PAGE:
Tuesday, August 18, 2015

Waiting for the Big Opening

Remember the movie Stand By Me? "Want to see a dead body?" Well, yesterday's call to action was slightly different: "Want to smell a dead body?"

Right now, the Denver Botanic Gardens is the talk of the local news (and botany fans all over) for the "corpse flower" in its Orangery. This strange plant from Sumatra is classified as "vulnerable" on the endangered species list, and its infrequent growth cycle isn't helping that. When first planted, the flower takes on average 7 to 10 years to first bloom. After being open just 24 to 48 hours, it promptly wilts, and then doesn't bloom again for several more years. The one here in Denver is an especially late bloomer -- it's 15 years old and blooming only for the first time.

It's that month leading up to the bloom -- and the bloom itself -- that's especially strange. The flower grows several feet in just a few weeks. (This one has had days where it grew five inches in a single 24 hour period.) After around a month, and somewhere around the five and a half feet mark on average, the blooms peel open. It then emits the smell from which it gets its nickname -- a strong odor of rotting meat, apparently designed to draw in the carrion insects that pollinate it.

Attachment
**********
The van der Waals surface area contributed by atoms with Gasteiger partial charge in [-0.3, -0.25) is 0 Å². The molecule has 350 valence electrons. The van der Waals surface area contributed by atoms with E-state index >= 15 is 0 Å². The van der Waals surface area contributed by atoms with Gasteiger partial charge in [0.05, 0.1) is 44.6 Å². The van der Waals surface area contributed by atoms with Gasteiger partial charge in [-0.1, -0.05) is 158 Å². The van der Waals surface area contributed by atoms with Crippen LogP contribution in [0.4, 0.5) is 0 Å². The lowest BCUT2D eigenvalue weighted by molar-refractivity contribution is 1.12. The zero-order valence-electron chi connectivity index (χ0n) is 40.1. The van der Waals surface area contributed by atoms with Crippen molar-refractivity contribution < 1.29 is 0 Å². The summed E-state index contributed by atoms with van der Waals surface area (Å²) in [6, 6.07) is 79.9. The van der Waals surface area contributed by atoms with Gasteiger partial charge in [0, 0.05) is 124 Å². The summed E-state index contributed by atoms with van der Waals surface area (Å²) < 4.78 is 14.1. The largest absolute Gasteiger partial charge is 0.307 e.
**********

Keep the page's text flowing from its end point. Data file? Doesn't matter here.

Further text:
The corpse flower has been in local news over the last month during its rapid growth. One of the local news stations has even set up a camera where you can watch it live on YouTube. But near the end of last week, the talk intensified. The cultivators were fairly confident the flower would bloom on Sunday... maybe Monday. So my boyfriend and I (along with a friend) decided to get tickets for Monday night to see what the big stink was about.

Perhaps it's no surprise that a 15-year old flower that should have first grown around 5 years ago is late now that it's actually about to bloom. No bloom by the time of our visit. A crazy looking thing to see, to be sure, but no crazy smell.

Fortunately, there were other beautiful things to see around the slice of the Gardens. I now have enough desktop backgrounds to last a year. My one complaint would be that most of the flowers were unlabeled, so you didn't really know what they were.

For now, I guess I'll keep checking that webcam. We'll see when the corpse flower finally does decide to open up. Maybe there will be another opening -- in our schedule -- in the 24 hours after it does.

1 comment:

Joshua Delahunty said...

"Crazy looking."

You fail to mention that the scientific name literally means "Giant Misshapen Penis!" ;-)

Amorphophallus titanum (from Ancient Greek amorphos, "without form, misshapen" + phallos, "phallus", and titan, "giant")